Lead by: William Morris
Inspired by: John Ruskin's Writings
Stands for: Simple form, traditional craftsmanship, using styles of medieval, romantic, and folk decoration. Anti-industrial: advocating economic and social reform
At it's core, a reform movement dignifying the labor of the individual and the progressivism of communal projects of social improvement
Emphasized the beauty of humble materials and also introduced the notion that middle class ladies and gents could earn money as designers of furniture and textiles without jeopardizing their social standing.
It revolted against the turning out of poorly manufactured goods and provides visual contrast to both the excess of earlier styles and the spare, minimalist forms that were to color
Focus on hand labor and nature as sources of inspiration
Against industrialization, to push decorative arts, emphasize handcraft, simple, honest use of materials,
Boutique (1901) - jewelry design, popular at world's fair, profusion of organic form, animal forms, harmonious formal arrangement, offset with blank surfaces, curve - associated with modern 1900 = MOTIF (motion, dynamism, parallel
with film) - Loie Fuller on film (dancer) - curves inform novel design > progressive (associated with art nouveau
• Jewelry design shown at worlds fair
• Sculptural element, space around it
• Treated to same formal harmonious form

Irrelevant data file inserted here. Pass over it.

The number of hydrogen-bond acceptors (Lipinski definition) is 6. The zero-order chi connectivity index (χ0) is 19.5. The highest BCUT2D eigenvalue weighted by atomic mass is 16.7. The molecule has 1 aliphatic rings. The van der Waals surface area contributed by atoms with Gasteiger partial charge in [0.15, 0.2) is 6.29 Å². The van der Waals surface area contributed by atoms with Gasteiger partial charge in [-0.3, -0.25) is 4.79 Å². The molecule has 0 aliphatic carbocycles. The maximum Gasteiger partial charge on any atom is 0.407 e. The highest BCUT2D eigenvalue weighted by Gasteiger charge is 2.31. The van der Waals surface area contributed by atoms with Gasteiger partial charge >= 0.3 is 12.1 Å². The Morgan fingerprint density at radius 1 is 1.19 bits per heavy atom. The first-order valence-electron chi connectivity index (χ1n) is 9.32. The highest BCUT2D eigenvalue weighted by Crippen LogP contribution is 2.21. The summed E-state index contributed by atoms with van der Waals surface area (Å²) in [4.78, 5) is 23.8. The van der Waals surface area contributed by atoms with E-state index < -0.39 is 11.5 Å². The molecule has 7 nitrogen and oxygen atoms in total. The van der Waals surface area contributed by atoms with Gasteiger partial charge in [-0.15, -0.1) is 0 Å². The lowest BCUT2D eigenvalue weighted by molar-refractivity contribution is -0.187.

• Humble design to humble materials
o Curves- modern motif, suggests motion
• Fuller on film
Stands for: Art should be a way of life, embracing all facets of art and design. Sought to harmonize its forms together and with nature (sunflower)
Aesthetics: Curved lines, graphic patterned surfaces, contrasting voids, and flatness of visual planes. Curves are very important, term "whiplash" refers to this, syncopated rhythm of flowing lines, found throughout architecture, painting, sculpture, and other forms of "New Art" design.
First major movement to mass produce graphics. 2D pieces were printed in popular forms such as ads, posters, labels, and magazine.
Art Nouveau Ceramics (in particular) were influenced greatly by Japanese styles... This is where "L'Art Nouveau Bing Pavilion" comes into play.
transition from arts and crafts to modern, natural forms, wavy lines, whiplash motif, nature, used machines
Organic forms, movement, looked for something new and different to furnish houses, destroy distinction between fine and applied arts
Influence of Japanese art and aesthetics, flat patterning, no perspective
Art neuvo did not stay because...pretended to be international, used rich materials too borquios, not easy to mass produce
- He was a painter, Well known for work in glass, exotic
-Pushing boundaries to improve upon nature, art is superior to nature, nature is true beauty
- Aquamarine lily vase, Green transparent glass
-Introduces technology to the movement, technology he develops, Favrile, hand brought
-Etched Metal and Glass Desk set 1898, letter writing as communication
Engaged the user in a mechanical way, like the technologies
Evoking the ideas that profusion of wires, invasive during the time
Hand desk, not showing handmade, but more like machine
"Total Work of Art"-- German word, first coined in mid 19th century.